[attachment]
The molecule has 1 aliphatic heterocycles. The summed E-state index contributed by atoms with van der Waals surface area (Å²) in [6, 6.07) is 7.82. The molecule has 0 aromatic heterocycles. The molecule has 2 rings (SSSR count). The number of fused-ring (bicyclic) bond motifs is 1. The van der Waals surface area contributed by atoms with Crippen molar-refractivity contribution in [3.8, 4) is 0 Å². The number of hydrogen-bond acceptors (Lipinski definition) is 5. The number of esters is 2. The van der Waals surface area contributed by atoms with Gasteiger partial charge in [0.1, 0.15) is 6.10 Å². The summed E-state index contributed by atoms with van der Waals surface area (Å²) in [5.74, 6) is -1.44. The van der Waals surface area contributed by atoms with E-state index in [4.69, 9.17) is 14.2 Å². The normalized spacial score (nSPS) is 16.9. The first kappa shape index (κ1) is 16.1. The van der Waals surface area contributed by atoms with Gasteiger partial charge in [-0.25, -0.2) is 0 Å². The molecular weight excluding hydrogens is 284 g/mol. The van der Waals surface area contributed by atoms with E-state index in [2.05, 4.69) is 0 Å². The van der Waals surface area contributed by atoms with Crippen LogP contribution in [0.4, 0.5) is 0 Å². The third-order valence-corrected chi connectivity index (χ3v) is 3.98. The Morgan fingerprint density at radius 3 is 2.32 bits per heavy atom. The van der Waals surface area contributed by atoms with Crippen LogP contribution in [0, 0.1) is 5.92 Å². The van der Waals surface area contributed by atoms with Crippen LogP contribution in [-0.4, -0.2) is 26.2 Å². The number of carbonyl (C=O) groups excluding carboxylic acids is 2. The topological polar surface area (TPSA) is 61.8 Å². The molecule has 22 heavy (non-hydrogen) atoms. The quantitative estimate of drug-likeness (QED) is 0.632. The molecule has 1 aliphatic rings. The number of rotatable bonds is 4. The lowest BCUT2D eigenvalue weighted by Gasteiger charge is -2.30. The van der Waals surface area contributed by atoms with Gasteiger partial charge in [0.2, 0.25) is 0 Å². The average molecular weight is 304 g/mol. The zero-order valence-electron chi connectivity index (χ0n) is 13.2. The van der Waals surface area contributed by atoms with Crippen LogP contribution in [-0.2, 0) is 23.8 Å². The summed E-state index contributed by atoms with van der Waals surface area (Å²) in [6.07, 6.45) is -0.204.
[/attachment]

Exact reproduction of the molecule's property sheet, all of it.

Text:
The molecule has 1 aliphatic heterocycles. The summed E-state index contributed by atoms with van der Waals surface area (Å²) in [6, 6.07) is 7.82. The molecule has 0 aromatic heterocycles. The molecule has 2 rings (SSSR count). The number of fused-ring (bicyclic) bond motifs is 1. The van der Waals surface area contributed by atoms with Crippen molar-refractivity contribution in [3.8, 4) is 0 Å². The number of hydrogen-bond acceptors (Lipinski definition) is 5. The number of esters is 2. The van der Waals surface area contributed by atoms with Gasteiger partial charge in [0.1, 0.15) is 6.10 Å². The summed E-state index contributed by atoms with van der Waals surface area (Å²) in [5.74, 6) is -1.44. The van der Waals surface area contributed by atoms with E-state index in [4.69, 9.17) is 14.2 Å². The normalized spacial score (nSPS) is 16.9. The first kappa shape index (κ1) is 16.1. The van der Waals surface area contributed by atoms with Gasteiger partial charge in [-0.25, -0.2) is 0 Å². The molecular weight excluding hydrogens is 284 g/mol. The van der Waals surface area contributed by atoms with E-state index in [2.05, 4.69) is 0 Å². The van der Waals surface area contributed by atoms with Crippen LogP contribution in [0.4, 0.5) is 0 Å². The third-order valence-corrected chi connectivity index (χ3v) is 3.98. The Morgan fingerprint density at radius 3 is 2.32 bits per heavy atom. The van der Waals surface area contributed by atoms with Crippen LogP contribution in [0, 0.1) is 5.92 Å². The van der Waals surface area contributed by atoms with Crippen LogP contribution in [-0.4, -0.2) is 26.2 Å². The number of carbonyl (C=O) groups excluding carboxylic acids is 2. The topological polar surface area (TPSA) is 61.8 Å². The molecule has 22 heavy (non-hydrogen) atoms. The quantitative estimate of drug-likeness (QED) is 0.632. The molecule has 1 aliphatic rings. The number of rotatable bonds is 4. The lowest BCUT2D eigenvalue weighted by Gasteiger charge is -2.30. The van der Waals surface area contributed by atoms with Gasteiger partial charge in [0.2, 0.25) is 0 Å². The average molecular weight is 304 g/mol. The zero-order valence-electron chi connectivity index (χ0n) is 13.2. The van der Waals surface area contributed by atoms with Crippen LogP contribution in [-0.2, 0) is 23.8 Å². The summed E-state index contributed by atoms with van der Waals surface area (Å²) in [6.07, 6.45) is -0.204.